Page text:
News ID: 251769
Published: 0250 GMT April 22, 2019

Gas imports to Iraq from Iran will rise in June: Ministry

Gas imports to Iraq from Iran will rise in June: Ministry

Iraq has no alternative to importing Iranian gas, the country’s Electricity Ministry said on Monday, adding that halting imports would cost Iraq’s power grid 4,000 megawatts per day.

“Until now, we have no alternative to replace imports of Iranian gas,” ministry spokesman Musab al-Mudaris told reporters on the sidelines of an energy forum in Baghdad, reported Reuters.

Iraq relies heavily on Iranian gas imports to feed its power grid. Iraq’s generates 14,000 megawatts on the national grid, with an additional 4,000 megawatts generated by imported gas and power.

Gas imports to Iraq from Iran will increase to 35 million cubic meters per day in June from 28 million cubic meters, Mudaris added.

This is expected to increase the power generated by Iranian imports to 4,700 megawatts, Mudaris said.

Iraq’s power needs are growing by seven percent each year, he said.

In the summer months starting in June, when temperatures across southern Iraq soar, demands on the grid reach up to 24,000 megawatts per day, he added.

Iraqi Parliament Speaker Mohammed al-Halbusi said in March that he hopes the United States will keep waiving sanctions on energy imports from neighboring Iran, noting that the Arab country will need to purchase electricity from the Islamic Republic for three years.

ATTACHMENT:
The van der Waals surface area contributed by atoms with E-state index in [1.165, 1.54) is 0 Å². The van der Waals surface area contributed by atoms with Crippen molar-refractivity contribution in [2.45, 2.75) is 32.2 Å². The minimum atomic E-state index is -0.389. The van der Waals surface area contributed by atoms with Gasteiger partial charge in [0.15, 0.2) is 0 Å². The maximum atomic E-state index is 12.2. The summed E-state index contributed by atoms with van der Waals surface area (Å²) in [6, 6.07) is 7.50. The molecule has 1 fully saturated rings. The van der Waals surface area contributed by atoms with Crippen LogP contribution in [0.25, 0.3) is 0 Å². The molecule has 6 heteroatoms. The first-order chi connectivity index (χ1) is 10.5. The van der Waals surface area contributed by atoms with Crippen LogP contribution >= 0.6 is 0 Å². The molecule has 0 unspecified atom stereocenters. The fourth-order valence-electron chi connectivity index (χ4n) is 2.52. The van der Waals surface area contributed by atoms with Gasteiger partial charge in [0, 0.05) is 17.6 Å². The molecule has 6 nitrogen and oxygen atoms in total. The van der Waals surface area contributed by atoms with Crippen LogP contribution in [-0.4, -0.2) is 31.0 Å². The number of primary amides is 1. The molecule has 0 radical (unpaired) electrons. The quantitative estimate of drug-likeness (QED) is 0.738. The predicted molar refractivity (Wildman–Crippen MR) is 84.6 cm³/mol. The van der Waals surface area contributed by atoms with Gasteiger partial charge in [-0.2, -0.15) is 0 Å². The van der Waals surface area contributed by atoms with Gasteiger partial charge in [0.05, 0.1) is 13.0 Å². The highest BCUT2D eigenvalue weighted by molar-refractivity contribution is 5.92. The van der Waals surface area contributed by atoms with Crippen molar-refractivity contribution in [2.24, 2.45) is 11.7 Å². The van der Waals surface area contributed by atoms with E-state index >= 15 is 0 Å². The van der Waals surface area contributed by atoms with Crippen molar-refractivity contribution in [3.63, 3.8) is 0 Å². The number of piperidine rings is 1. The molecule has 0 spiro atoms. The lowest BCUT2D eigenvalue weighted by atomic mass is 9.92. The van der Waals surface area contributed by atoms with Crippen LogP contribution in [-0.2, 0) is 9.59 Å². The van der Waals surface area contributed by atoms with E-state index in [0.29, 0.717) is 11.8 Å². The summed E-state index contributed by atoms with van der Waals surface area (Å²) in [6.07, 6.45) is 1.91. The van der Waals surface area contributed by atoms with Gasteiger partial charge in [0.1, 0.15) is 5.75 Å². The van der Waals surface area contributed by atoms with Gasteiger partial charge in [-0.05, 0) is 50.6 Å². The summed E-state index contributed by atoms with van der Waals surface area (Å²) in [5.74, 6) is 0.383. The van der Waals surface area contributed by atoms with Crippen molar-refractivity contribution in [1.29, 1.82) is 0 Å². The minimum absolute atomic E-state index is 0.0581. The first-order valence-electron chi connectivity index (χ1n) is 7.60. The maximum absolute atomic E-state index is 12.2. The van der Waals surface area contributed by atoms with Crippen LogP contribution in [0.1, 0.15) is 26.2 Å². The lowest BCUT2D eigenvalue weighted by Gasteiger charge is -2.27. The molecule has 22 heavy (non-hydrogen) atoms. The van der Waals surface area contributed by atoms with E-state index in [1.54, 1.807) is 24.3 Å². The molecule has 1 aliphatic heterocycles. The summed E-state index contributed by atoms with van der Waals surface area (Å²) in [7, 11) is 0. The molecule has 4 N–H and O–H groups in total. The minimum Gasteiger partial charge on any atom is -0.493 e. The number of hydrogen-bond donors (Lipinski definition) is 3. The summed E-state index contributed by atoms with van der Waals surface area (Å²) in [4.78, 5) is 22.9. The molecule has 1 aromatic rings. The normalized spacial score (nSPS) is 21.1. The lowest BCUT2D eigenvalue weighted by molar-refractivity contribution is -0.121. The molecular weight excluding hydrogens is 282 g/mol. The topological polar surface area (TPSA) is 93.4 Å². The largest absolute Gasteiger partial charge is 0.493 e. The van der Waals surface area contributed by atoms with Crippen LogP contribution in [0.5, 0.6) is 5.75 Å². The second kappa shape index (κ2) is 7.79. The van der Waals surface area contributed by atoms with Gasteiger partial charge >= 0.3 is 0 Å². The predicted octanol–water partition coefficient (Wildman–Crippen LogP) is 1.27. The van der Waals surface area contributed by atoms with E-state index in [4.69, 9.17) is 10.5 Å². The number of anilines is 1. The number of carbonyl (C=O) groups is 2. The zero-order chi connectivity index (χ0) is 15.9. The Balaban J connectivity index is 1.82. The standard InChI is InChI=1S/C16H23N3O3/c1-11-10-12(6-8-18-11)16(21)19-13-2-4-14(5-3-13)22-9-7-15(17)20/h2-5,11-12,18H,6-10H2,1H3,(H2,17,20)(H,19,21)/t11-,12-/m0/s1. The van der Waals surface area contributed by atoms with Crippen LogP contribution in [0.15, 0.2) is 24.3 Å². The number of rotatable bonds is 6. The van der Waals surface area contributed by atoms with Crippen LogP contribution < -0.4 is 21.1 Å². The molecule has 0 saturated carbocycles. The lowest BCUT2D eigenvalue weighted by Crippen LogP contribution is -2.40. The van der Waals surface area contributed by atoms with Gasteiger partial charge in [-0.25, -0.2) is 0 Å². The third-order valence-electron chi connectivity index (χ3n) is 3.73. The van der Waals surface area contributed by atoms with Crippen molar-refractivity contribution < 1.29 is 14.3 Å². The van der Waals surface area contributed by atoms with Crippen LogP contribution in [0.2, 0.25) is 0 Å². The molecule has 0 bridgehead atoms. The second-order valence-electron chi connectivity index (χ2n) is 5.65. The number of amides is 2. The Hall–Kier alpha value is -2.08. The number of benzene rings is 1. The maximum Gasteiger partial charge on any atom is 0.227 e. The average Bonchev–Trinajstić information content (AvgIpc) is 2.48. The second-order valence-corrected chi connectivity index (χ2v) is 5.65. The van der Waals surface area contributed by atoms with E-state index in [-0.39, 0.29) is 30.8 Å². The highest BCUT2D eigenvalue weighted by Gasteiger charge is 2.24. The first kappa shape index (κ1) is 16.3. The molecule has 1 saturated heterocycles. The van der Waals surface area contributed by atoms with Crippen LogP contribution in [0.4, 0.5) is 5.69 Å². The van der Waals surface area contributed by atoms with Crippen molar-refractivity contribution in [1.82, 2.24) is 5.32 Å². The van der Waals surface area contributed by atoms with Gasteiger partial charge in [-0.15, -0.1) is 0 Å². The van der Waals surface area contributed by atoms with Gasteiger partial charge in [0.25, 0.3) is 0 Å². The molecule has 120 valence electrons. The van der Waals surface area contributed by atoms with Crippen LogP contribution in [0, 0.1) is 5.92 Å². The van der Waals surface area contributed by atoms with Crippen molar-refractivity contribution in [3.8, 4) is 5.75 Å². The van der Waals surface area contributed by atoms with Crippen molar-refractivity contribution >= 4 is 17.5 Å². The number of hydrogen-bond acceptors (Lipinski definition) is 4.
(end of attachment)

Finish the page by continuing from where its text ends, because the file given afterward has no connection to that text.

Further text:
In November last year, Washington granted a 45-day waiver on electricity to the Arab country and extended it by 90 days In December after US President Donald Trump’s administration reimposed sanctions on Iran in May, following walking out of the Iran nuclear deal.

Earlier in March, the US State Department extended the 90-day waiver for the second time to let Iraq continue energy imports from Iran. The original exemption granted in December expired on March 19.

Iraq is the biggest importer of electricity from Iran.

“After these three years, maybe we can see Iraq as economically independent and we won't need to import power or electricity from a foreign country. Maybe we can address this issue after three years," he added.

Halbusi warned Washington of the negative effect of “any hasty, uncalculated step to adopt policies and procedures against countries in this region.”

In addition to natural gas and electricity, Iraq imports a wide range of goods from Iran including food, agricultural products, home appliances, and air conditioners.

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